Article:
The WJC Jewish Diplomatic Corps is a flagship program of the WJC, and a worldwide network of young Jewish professionals acting in the fields of diplomacy and public policy on behalf of world Jewry. At present, we have a cadre of over 200 members aged 27 to 45 from more than 40 countries, who are already accomplished professionals in their own rights. Members, known as Jewish Diplomats (JDs), include lawyers, community leaders, social media experts, venture capitalists, university professors, marketing specialists and entrepreneurs. Our objective is to represent and strengthen the Jewish communities worldwide, where our members are also taking up leadership roles. WJC Jewish Diplomatic Corps activities focus on advocacy on WJC core topics, such as interfaith relations, combating the delegitimisation of Israel, anti-Semitism and Holocaust legacy, as well as safeguarding human rights and minority rights.
WJC President Ronald S. Lauder: "This manifesto is a declaration of our promise to continue to defend and promote the world’s only Jewish state, and to stand by and assist in ensuring its bright and secure future"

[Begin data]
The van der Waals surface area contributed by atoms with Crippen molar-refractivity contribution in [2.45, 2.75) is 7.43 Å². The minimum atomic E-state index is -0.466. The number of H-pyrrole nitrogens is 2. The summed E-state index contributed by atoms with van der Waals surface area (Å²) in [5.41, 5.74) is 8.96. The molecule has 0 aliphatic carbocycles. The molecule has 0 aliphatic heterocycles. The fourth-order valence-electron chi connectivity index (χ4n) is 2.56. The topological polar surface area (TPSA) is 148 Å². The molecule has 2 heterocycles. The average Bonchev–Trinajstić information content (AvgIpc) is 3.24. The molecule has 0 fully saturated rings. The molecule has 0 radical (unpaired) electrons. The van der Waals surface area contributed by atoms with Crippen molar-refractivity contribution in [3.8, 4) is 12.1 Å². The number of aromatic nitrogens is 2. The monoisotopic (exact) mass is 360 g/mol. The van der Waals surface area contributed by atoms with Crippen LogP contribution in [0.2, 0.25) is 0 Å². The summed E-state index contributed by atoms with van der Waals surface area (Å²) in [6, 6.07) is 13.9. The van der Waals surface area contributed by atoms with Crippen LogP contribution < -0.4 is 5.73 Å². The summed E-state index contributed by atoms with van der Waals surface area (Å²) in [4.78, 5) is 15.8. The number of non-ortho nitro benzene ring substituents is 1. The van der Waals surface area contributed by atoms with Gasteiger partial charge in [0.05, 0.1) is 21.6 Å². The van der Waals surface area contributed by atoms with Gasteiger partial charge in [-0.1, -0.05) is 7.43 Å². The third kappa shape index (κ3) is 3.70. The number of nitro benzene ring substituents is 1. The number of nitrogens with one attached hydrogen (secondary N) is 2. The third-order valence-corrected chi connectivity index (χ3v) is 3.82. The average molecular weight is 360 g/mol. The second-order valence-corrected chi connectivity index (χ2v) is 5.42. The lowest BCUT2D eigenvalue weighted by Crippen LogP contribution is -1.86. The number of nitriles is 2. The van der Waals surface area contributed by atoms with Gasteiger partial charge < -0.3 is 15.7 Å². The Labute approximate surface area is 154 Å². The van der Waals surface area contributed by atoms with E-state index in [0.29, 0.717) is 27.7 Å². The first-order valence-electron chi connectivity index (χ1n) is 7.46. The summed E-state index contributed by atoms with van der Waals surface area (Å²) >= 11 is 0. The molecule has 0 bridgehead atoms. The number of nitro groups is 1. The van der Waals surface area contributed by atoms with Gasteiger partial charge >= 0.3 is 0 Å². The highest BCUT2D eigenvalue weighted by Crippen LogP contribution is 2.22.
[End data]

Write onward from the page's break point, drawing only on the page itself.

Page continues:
Members of the Jewish Diplomatic Corps of the World Jewish Congress meet with a broad range of leaders of Israeli society in government, academia, media, and faith communities to advance Israel and Diaspora relations.
WJC Jewish Diplomatic Corps member Steven Altmann-Richer was delivering a statement calling out the body for its release of an anti-Israel report issued by the UN’s Special Rapporteur on the situation of human rights in the Palestinian territories.
In an open exchange of views with the representatives, the JDs addressed the bias against Israel and the anti-Israel resolutions which are often adopted by UNESCO’s governing bodies, the ongoing politicization which is currently plaguing the organization and the need for UNESCO to focus on its original mandate through much needed reform.
"In Europe - the cradle of democracy - the Jewish and Muslim right to freedom of religion and belief is increasingly being challenged in some countries.... these laws preventing certain communities from having a religious life equal to others are unacceptable," says WJC Jewish Diplomat Aurélie Casahoursat.
The WJC-Jewish Diplomats (JDs) met on the sidelines of the Executive Committee meeting to discuss their ongoing efforts to work on behalf of and together with the 100 communities represented by the WJC, engaging in training and high-level discussions with representatives of the Foreign and Commonwealth Office, and the embassies of Serbia, Germany and Israel.